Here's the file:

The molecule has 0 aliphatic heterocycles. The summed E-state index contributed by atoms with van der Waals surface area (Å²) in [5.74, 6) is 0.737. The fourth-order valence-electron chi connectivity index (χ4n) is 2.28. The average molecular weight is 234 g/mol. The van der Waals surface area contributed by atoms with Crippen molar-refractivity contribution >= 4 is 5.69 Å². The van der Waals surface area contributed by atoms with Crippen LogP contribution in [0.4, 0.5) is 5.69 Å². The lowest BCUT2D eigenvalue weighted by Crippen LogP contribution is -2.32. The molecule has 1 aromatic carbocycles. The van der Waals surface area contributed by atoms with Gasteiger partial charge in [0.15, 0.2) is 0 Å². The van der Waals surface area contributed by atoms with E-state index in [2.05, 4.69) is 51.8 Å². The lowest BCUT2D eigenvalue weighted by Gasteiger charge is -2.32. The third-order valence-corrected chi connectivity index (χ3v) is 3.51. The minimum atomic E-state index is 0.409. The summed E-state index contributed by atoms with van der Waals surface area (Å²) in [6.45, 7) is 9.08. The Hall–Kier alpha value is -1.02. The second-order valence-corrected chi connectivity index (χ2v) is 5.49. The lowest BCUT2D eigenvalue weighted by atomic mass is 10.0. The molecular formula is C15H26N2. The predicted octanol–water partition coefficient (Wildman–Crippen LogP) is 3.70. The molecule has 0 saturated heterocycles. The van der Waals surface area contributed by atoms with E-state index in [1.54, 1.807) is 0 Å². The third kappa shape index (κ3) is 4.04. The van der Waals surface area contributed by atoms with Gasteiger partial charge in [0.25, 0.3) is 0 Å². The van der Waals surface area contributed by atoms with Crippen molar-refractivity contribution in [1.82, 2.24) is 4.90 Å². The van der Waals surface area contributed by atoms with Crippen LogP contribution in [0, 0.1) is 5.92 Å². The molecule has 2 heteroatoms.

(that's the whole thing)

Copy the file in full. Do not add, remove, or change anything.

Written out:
The molecule has 0 aliphatic heterocycles. The summed E-state index contributed by atoms with van der Waals surface area (Å²) in [5.74, 6) is 0.737. The fourth-order valence-electron chi connectivity index (χ4n) is 2.28. The average molecular weight is 234 g/mol. The van der Waals surface area contributed by atoms with Crippen molar-refractivity contribution >= 4 is 5.69 Å². The van der Waals surface area contributed by atoms with Crippen LogP contribution in [0.4, 0.5) is 5.69 Å². The lowest BCUT2D eigenvalue weighted by Crippen LogP contribution is -2.32. The molecule has 1 aromatic carbocycles. The van der Waals surface area contributed by atoms with Gasteiger partial charge in [0.15, 0.2) is 0 Å². The van der Waals surface area contributed by atoms with E-state index in [2.05, 4.69) is 51.8 Å². The lowest BCUT2D eigenvalue weighted by Gasteiger charge is -2.32. The third-order valence-corrected chi connectivity index (χ3v) is 3.51. The minimum atomic E-state index is 0.409. The summed E-state index contributed by atoms with van der Waals surface area (Å²) in [6.45, 7) is 9.08. The Hall–Kier alpha value is -1.02. The second-order valence-corrected chi connectivity index (χ2v) is 5.49. The lowest BCUT2D eigenvalue weighted by atomic mass is 10.0. The molecular formula is C15H26N2. The predicted octanol–water partition coefficient (Wildman–Crippen LogP) is 3.70. The molecule has 0 saturated heterocycles. The van der Waals surface area contributed by atoms with E-state index in [1.54, 1.807) is 0 Å². The third kappa shape index (κ3) is 4.04. The van der Waals surface area contributed by atoms with Gasteiger partial charge in [0.25, 0.3) is 0 Å². The van der Waals surface area contributed by atoms with Crippen molar-refractivity contribution in [1.82, 2.24) is 4.90 Å². The van der Waals surface area contributed by atoms with Crippen LogP contribution in [0, 0.1) is 5.92 Å². The molecule has 2 heteroatoms.